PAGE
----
Advertising just got a little more "In Your Face"
February 16, 2001 9:46 AM   Subscribe

Advertising just got a little more "In Your Face" Story on a new banner ad that runs around the monitor talking to you.
posted by willnot (17 comments total)
Thanks for that link. I just added "" to my ad kill list in Norton Internet Security.

When advertising gets too obnoxious there's backlash. Companies which use it, especially in a two-way medium, learn really rapidly that this is a good way to make potential customers hate you -- because those potential customers will let you know quite distinctly. That's why big-name companies don't use spam; they've learned the hard way. I predict that this bright idea dies a very early death.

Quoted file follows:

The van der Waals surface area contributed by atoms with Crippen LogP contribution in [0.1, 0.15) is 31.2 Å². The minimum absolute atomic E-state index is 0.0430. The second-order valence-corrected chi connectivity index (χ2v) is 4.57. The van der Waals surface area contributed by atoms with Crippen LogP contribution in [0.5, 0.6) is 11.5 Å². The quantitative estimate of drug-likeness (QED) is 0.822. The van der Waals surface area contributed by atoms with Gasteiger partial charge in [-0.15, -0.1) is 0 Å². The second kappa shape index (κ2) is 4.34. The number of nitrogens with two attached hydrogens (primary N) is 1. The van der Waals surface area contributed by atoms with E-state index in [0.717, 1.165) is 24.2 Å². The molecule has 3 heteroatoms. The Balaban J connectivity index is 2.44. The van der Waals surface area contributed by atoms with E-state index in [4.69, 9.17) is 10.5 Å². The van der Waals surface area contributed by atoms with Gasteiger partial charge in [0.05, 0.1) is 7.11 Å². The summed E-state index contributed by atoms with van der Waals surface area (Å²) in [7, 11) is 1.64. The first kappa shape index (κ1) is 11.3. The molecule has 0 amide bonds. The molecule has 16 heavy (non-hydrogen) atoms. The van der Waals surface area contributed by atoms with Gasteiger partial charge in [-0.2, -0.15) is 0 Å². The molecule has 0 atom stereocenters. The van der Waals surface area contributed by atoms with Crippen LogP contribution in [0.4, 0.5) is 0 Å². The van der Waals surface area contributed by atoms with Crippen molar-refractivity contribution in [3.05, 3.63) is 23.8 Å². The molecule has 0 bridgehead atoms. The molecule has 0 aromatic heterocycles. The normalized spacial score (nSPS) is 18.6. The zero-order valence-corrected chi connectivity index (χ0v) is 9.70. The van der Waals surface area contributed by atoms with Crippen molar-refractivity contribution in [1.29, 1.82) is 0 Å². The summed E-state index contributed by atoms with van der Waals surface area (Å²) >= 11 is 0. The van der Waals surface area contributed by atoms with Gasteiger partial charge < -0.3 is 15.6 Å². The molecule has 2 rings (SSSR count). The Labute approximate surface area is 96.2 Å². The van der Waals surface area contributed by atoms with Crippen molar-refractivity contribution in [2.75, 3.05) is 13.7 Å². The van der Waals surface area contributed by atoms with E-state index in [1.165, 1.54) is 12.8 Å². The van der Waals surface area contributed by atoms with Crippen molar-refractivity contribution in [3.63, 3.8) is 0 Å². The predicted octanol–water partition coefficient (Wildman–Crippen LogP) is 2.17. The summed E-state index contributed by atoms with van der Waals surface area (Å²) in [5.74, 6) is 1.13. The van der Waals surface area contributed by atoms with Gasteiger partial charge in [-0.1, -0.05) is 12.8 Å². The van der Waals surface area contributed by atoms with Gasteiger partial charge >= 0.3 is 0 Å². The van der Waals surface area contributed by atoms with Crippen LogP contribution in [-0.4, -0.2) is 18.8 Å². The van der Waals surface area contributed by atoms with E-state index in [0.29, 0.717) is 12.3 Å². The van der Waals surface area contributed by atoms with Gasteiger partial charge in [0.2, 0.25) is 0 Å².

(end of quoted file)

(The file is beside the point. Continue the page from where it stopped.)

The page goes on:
posted by Steven Den Beste at 9:57 AM on February 16, 2001

Hotwired experimented with advertising along those lines a few years ago. They jumped, they sang, they ran around the screen. The ads did everything but make money. Don't bother with any kind of fancy filtering, the ads will do a good enough job destroying themselves.

Also ads like this are MILLION times more expensive to prodcue, schedule, and run than the standard banner ad. There is a reason why the crappy little banner ad has been so long lived. It's because it's cheap as hell to produce, and easy to run on site accross the web.
posted by captaincursor at 10:22 AM on February 16, 2001

cheap, easy to run, and add to that the fact that it doesn't (likely) irritate me enough to stop me from ever coming back...